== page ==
But when we recommend to readers, an attention to the tone and language of enotions, we must be understood to do it with proper limitation. Moderation is necessary in this point, as it is in other things. For when reading becomes ftrictly tative, it assumes a theatrical manner, and must be highly improper, as well as give offence to the hearers ; because it is inconsistent with that delicacy and modesty, which are indispensable on such occasions. The fpeaker who delivers his own emotions, muit be supposed to be more vivid and animated, than would be proper in the perfon who relates thein at second hand.

We Mall conclude this section with the following rule, for the tones that indicate the passions and emotions. “ In reading, let all your tones of expression be borrowed from those of common speech, but, in some degree, more

faintly characterised. Let those tones which fignify any disagreeable passion of the mind, be still more faint than " those which indi. ate agreeable emotions : and, on all occafions, preserve yourselves so far from being affected “ with the subject, as to be able to proceed through it, “ with that easy and masterly manner, which has its good “ effects in this, as well as in every other art.”


Pauses. Pauses or rests, in speaking or reading, are a total cessation of the voice, during a perceptible, and, in many cases, a measurable space of time. Pauses are equally necessary to the speaker, and the hearer. To the speaker, that he may take breath, without which he cannot proceed far in delivery; and that he may, by these temporary rests, relieve the organs of speech, which otherwise would be soon tired by continued action: to the hearer, that the ear also may be relieved from the fatigue, which it would otherwise endure from a continuity of found; and that the understanding may have suíficient time to mark the distinction of sentences, and their several members.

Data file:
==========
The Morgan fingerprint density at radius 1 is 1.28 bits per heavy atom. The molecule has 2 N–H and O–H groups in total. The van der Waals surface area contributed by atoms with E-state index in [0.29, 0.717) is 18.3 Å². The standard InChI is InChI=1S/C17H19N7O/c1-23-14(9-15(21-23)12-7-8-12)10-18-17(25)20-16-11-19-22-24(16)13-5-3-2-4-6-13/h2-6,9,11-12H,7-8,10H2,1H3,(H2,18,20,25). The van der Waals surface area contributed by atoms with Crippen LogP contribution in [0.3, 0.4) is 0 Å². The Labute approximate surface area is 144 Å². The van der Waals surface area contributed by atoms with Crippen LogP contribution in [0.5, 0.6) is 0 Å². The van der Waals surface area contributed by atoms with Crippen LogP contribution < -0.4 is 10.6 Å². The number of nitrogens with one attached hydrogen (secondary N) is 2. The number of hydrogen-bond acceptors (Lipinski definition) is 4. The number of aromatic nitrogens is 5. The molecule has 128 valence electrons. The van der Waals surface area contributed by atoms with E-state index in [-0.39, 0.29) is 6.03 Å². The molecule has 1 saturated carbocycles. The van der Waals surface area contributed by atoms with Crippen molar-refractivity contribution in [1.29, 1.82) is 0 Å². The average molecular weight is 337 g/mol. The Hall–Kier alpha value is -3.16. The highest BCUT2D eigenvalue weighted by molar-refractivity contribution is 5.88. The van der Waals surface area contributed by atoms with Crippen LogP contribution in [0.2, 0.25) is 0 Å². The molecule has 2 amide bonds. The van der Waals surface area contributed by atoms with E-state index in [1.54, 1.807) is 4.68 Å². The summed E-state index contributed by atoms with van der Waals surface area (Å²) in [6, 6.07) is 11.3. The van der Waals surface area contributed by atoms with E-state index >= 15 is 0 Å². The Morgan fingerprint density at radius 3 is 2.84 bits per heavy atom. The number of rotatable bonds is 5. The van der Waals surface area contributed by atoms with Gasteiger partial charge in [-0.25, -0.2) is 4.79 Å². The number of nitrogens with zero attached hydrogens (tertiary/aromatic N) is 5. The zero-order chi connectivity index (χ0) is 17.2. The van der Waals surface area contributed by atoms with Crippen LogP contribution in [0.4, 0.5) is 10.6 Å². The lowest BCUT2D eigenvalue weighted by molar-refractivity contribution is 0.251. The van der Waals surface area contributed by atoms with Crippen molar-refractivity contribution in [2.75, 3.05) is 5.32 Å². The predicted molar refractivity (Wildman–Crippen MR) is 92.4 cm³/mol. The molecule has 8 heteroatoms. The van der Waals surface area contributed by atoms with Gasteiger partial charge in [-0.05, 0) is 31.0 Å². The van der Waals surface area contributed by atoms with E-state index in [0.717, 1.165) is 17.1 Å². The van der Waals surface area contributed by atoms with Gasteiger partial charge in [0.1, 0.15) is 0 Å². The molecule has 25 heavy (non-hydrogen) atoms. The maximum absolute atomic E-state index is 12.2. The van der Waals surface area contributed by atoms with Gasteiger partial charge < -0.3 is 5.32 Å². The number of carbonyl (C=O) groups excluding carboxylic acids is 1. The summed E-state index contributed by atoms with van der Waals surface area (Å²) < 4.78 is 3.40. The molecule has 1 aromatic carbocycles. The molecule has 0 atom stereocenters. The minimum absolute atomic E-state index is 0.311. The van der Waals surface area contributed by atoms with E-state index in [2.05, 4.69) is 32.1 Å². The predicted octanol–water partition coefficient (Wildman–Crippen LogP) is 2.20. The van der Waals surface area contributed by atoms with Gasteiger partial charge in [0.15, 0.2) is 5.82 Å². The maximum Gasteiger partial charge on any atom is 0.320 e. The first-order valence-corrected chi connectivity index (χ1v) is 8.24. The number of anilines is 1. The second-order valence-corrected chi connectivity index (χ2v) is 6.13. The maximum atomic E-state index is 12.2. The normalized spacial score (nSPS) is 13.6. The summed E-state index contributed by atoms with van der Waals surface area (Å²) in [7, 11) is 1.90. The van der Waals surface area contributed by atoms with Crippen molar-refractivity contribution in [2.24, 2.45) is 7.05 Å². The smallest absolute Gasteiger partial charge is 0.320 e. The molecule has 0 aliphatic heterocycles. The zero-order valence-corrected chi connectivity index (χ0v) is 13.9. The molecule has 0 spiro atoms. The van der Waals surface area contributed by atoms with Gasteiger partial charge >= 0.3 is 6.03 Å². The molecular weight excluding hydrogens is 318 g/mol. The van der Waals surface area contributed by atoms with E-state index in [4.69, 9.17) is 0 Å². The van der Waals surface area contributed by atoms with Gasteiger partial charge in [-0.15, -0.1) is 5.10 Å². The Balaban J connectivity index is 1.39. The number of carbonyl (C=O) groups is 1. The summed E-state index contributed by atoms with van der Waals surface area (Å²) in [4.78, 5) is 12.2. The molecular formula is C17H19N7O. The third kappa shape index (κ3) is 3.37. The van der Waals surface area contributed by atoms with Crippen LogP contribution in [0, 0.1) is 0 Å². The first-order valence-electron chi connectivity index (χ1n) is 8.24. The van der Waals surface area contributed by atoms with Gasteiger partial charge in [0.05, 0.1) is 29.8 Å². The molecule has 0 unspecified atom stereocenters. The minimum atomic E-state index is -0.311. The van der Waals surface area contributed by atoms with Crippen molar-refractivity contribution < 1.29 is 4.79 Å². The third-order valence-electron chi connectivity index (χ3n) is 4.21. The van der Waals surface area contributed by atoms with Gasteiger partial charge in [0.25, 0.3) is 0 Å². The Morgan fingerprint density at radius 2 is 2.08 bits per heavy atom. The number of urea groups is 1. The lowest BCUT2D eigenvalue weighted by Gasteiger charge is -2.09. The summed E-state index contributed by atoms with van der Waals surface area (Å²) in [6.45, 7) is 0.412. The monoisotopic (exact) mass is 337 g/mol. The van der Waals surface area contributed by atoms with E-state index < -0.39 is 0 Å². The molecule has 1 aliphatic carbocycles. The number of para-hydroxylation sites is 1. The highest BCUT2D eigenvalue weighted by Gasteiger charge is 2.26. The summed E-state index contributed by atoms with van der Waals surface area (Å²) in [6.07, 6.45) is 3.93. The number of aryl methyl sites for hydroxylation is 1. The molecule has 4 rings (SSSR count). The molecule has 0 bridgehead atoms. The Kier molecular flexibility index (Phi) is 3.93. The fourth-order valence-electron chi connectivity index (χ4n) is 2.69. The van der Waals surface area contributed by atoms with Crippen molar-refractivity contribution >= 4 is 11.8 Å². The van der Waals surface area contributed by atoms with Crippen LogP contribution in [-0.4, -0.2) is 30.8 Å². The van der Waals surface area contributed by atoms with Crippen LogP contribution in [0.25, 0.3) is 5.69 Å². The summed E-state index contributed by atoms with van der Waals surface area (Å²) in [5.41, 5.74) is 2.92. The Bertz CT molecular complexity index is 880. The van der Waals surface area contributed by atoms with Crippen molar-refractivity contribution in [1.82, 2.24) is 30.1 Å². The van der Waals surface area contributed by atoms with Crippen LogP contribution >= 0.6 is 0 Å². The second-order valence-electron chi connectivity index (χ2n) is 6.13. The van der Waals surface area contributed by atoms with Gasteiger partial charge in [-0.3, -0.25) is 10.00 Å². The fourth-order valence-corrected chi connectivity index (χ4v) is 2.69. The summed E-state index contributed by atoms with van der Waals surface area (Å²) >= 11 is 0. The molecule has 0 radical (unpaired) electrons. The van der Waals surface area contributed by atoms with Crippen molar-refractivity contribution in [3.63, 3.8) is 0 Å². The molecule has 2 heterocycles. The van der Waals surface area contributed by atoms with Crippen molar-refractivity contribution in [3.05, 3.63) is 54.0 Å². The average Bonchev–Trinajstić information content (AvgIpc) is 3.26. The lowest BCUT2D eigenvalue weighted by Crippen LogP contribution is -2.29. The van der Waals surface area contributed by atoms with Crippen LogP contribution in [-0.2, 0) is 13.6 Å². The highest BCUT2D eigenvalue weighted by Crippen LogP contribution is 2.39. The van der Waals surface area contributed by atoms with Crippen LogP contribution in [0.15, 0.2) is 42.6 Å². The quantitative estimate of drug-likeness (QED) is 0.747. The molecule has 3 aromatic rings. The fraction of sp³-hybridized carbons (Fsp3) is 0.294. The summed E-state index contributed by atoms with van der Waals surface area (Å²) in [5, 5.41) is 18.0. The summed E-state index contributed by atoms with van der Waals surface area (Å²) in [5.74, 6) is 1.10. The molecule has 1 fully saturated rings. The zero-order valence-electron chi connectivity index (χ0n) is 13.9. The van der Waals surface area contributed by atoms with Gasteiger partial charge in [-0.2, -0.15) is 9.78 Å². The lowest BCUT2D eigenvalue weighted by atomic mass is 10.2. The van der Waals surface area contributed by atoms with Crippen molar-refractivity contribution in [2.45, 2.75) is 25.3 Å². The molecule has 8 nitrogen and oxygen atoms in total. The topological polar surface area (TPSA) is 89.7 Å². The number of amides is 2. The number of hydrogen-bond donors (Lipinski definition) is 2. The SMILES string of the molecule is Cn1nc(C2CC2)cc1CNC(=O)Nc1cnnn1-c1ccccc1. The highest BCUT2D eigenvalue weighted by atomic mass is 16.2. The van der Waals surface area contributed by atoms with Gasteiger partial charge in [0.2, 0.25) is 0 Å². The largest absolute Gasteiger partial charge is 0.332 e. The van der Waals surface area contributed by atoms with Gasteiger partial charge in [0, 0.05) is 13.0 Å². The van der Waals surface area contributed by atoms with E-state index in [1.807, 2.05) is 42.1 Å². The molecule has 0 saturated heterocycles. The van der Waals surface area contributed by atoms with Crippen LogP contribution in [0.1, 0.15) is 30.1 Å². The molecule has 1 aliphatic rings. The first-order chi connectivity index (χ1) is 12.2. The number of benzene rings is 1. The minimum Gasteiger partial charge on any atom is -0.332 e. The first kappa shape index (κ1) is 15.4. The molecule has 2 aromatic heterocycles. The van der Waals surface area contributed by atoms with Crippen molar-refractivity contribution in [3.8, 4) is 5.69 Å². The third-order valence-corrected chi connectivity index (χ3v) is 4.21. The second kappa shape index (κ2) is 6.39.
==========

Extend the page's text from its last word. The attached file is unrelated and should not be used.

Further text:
There are two kinds of pauses; first, emphatical pauses ; and next, such as inark the distinctions of sense. An emphatical pause is generally made, after something has been faid of peculiar moment, and on which we desire to fix the hearer's attention. Sometimes, before such a thing is faid, we usher it in with a pause of this nature. Such pauses have the fame etfect as a strong emphasis; and are subject to the fame rules; especially to the caution, of not repeating them too frequently. For às they excite uncommon attention, and of course raise expectation, if the importance of the matter be not fully answerable to such expectation, they occasion disappointment and difguft.